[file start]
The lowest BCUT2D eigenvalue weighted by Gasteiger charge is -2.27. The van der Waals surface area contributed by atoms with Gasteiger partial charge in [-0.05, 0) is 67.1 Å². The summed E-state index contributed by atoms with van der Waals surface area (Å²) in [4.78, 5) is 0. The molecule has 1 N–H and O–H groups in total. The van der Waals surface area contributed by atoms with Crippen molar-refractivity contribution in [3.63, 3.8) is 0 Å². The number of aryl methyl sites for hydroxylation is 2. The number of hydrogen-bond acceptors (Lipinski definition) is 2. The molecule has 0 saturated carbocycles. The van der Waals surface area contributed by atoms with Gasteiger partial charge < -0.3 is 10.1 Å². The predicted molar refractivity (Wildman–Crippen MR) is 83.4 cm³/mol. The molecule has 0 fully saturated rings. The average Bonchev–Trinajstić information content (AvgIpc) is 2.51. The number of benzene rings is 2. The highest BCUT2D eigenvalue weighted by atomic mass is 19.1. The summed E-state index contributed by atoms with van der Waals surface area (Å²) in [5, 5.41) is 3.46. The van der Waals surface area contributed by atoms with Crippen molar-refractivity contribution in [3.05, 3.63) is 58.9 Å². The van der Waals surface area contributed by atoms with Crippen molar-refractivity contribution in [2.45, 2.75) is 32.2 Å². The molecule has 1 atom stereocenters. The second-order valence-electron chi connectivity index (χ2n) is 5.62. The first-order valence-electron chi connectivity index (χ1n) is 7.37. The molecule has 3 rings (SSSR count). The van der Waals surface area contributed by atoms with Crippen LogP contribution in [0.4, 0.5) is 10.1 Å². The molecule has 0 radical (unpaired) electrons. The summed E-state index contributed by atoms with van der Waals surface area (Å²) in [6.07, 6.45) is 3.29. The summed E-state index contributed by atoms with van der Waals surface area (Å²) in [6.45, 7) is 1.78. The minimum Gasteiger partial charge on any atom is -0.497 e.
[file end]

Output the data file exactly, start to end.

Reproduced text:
The lowest BCUT2D eigenvalue weighted by Gasteiger charge is -2.27. The van der Waals surface area contributed by atoms with Gasteiger partial charge in [-0.05, 0) is 67.1 Å². The summed E-state index contributed by atoms with van der Waals surface area (Å²) in [4.78, 5) is 0. The molecule has 1 N–H and O–H groups in total. The van der Waals surface area contributed by atoms with Crippen molar-refractivity contribution in [3.63, 3.8) is 0 Å². The number of aryl methyl sites for hydroxylation is 2. The number of hydrogen-bond acceptors (Lipinski definition) is 2. The molecule has 0 saturated carbocycles. The van der Waals surface area contributed by atoms with Gasteiger partial charge < -0.3 is 10.1 Å². The predicted molar refractivity (Wildman–Crippen MR) is 83.4 cm³/mol. The molecule has 0 fully saturated rings. The average Bonchev–Trinajstić information content (AvgIpc) is 2.51. The number of benzene rings is 2. The highest BCUT2D eigenvalue weighted by atomic mass is 19.1. The summed E-state index contributed by atoms with van der Waals surface area (Å²) in [5, 5.41) is 3.46. The van der Waals surface area contributed by atoms with Crippen molar-refractivity contribution in [3.05, 3.63) is 58.9 Å². The van der Waals surface area contributed by atoms with Crippen molar-refractivity contribution in [2.45, 2.75) is 32.2 Å². The molecule has 1 atom stereocenters. The second-order valence-electron chi connectivity index (χ2n) is 5.62. The first-order valence-electron chi connectivity index (χ1n) is 7.37. The molecule has 3 rings (SSSR count). The van der Waals surface area contributed by atoms with Crippen LogP contribution in [0.4, 0.5) is 10.1 Å². The molecule has 0 radical (unpaired) electrons. The summed E-state index contributed by atoms with van der Waals surface area (Å²) in [6.07, 6.45) is 3.29. The summed E-state index contributed by atoms with van der Waals surface area (Å²) in [6.45, 7) is 1.78. The minimum Gasteiger partial charge on any atom is -0.497 e.